Message to HHS Secretary Sylvia Burwell: Increase the flexibility in the Medicare and Medicaid Electronic Health Record (EHR) Incentive programs or risk an escalating dropout rate by America's physicians and hospitals.
That was the gist of a Sept. 15 letter(3 page PDF) addressed to Burwell and signed by the AAFP, the AMA, the American Hospital Association and 14 other stakeholder organizations.
The letter highlights the organizations' "immediate concerns" with their members' ability to successfully participate in the programs in 2015.
"We are convinced that program success hinges on addressing the 2015 reporting period requirements," says the letter. "Specifically, we request HHS provide for a shortened, 90-day EHR reporting period in 2015, which would give time for (health care) providers to continue their transition without having to drop out of the program."
The letter reminds Burwell that in February, many organizations vested in the programs' success had communicated their concerns "that the pace and scope of (program) change had outstripped our collective capacity to comply with meaningful use requirements."
- The AAFP joined 16 other organizations in signing on to a letter asking HHS Secretary Sylvia Burwell to enhance the flexibility of the Medicare and Medicaid Electronic Health Record Incentive programs.
- The organizations stated concerns with their members' ability to successfully participate in the programs in 2015.
- Tweaking timelines and adding some flexibility will help hospitals and physicians continue their transition to meaningful use stage two.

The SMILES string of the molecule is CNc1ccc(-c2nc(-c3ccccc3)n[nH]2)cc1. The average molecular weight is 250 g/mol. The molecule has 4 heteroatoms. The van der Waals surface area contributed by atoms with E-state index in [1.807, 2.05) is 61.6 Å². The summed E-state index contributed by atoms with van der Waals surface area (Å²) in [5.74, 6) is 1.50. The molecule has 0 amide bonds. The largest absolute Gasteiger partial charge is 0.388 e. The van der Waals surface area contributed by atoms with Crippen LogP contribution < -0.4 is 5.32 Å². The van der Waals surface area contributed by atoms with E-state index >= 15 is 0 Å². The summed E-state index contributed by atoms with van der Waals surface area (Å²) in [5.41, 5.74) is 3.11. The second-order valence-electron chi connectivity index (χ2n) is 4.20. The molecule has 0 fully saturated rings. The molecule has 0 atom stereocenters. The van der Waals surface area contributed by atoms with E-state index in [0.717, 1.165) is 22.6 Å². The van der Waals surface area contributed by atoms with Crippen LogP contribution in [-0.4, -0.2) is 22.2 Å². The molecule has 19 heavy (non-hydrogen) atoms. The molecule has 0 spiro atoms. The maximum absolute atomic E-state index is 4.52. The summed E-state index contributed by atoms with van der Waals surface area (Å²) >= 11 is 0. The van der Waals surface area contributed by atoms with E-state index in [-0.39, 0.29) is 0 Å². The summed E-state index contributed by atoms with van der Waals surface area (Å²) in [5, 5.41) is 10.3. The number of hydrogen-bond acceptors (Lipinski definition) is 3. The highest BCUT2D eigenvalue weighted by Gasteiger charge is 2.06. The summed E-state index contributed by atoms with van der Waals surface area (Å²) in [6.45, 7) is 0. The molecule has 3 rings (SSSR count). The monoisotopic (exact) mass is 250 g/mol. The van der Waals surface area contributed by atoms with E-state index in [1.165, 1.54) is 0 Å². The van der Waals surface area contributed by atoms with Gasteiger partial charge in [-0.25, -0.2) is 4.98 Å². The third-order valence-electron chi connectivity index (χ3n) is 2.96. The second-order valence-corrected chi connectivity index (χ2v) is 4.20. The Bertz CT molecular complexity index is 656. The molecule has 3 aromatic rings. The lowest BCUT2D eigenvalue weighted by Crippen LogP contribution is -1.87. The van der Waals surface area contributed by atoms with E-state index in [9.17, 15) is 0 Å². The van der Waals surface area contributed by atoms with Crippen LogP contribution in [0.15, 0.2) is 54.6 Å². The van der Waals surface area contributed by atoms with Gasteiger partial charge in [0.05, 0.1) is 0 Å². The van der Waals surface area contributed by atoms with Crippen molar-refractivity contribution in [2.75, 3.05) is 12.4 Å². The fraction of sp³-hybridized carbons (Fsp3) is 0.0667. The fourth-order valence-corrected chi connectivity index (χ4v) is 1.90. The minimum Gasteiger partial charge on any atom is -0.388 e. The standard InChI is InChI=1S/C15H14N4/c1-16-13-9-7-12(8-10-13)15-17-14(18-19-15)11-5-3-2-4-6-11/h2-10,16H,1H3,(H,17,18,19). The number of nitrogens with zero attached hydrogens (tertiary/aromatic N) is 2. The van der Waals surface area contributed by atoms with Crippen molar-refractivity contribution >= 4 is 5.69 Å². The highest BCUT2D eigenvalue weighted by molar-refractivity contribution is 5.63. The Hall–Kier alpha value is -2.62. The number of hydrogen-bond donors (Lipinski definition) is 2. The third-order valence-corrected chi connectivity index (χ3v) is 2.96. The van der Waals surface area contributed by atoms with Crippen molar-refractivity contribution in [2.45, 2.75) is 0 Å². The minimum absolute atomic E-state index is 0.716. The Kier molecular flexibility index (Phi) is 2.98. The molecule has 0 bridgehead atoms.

It was obvious to those stakeholders that the proposed rule fell short of addressing some of the most pressing issues voiced by physicians and hospitals, says the letter, but most organizations assumed regulators would act quickly and make appropriate changes to the final rule.
However, when that final rule was published in the Sept. 4 Federal Register, the stakeholders found that it still contained a provision that would require providers to perform a full year of EHR reporting in 2015.
"We were surprised to learn that flexibilities meant to mitigate 2014 challenges did not also address program misalignment in 2015 and beyond," say the organizations, adding that they remain "incredibly concerned that a full-year reporting period will diminish the benefits of the rule HHS proposed in May and complicate the forward trajectory of meaningful use."
The final rule -- which covers implementation of 2014 edition certified EHR technology and stage one and stage two of meaningful use -- impacts thousands of hospitals and hundreds of thousands of physicians and other eligible health professionals.
Many hospitals must comply with stage two requirements using 2014 edition technology by Oct. 1, 2014, but currently, less than 4 percent of U.S. hospitals will be stage two-ready by that date, notes the letter.
"And while eligible professional have more time, they are in comparatively worse shape, with only 1.3 percent of their cohort having met the stage two bar thus far," the letter continues.
Only two weeks remain in the federal 2014 fiscal year, the organizations point out.
"We urge you to take immediate action by shortening the 2015 EHR reporting period to 90 days and by adding flexibility in how providers meet the stage two requirements," particularly those sections related to transitions of care and view, download and transmit measures, says the letter.
"By making such changes, HHS would improve patient safety without compromising momentum towards interoperability and care coordination supported by health IT."
The organizations conclude by pledging a strong, continuing commitment to the success of the EHR incentive programs and again encouraging Burwell to add flexibility, saying that giving physicians and other health care professionals a little extra time to complete the transition to meaningful use stage two "is the right policy to keep the program on track."
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